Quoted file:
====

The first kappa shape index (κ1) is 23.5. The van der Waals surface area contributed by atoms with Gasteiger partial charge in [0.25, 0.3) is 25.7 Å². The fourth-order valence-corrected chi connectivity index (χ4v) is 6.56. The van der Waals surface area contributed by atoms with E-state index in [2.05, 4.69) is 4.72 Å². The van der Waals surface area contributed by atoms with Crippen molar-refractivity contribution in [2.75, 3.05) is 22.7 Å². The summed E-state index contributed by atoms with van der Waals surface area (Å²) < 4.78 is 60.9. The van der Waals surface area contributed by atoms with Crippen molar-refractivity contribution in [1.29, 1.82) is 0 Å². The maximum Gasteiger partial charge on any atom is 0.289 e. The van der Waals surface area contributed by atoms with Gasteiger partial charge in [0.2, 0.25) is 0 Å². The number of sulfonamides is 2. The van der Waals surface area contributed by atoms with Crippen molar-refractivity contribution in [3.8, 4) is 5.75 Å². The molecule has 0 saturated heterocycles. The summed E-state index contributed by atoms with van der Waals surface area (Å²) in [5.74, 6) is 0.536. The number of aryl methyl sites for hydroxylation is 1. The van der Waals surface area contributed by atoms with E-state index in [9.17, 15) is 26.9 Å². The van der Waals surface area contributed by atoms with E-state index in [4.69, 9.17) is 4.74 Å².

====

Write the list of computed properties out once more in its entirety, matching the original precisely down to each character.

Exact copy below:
The first kappa shape index (κ1) is 23.5. The van der Waals surface area contributed by atoms with Gasteiger partial charge in [0.25, 0.3) is 25.7 Å². The fourth-order valence-corrected chi connectivity index (χ4v) is 6.56. The van der Waals surface area contributed by atoms with E-state index in [2.05, 4.69) is 4.72 Å². The van der Waals surface area contributed by atoms with Crippen molar-refractivity contribution in [2.75, 3.05) is 22.7 Å². The summed E-state index contributed by atoms with van der Waals surface area (Å²) < 4.78 is 60.9. The van der Waals surface area contributed by atoms with Crippen molar-refractivity contribution in [1.29, 1.82) is 0 Å². The maximum Gasteiger partial charge on any atom is 0.289 e. The van der Waals surface area contributed by atoms with Gasteiger partial charge in [0.2, 0.25) is 0 Å². The number of sulfonamides is 2. The van der Waals surface area contributed by atoms with Crippen molar-refractivity contribution in [3.8, 4) is 5.75 Å². The molecule has 0 saturated heterocycles. The summed E-state index contributed by atoms with van der Waals surface area (Å²) in [5.74, 6) is 0.536. The number of aryl methyl sites for hydroxylation is 1. The van der Waals surface area contributed by atoms with E-state index in [9.17, 15) is 26.9 Å². The van der Waals surface area contributed by atoms with E-state index in [4.69, 9.17) is 4.74 Å².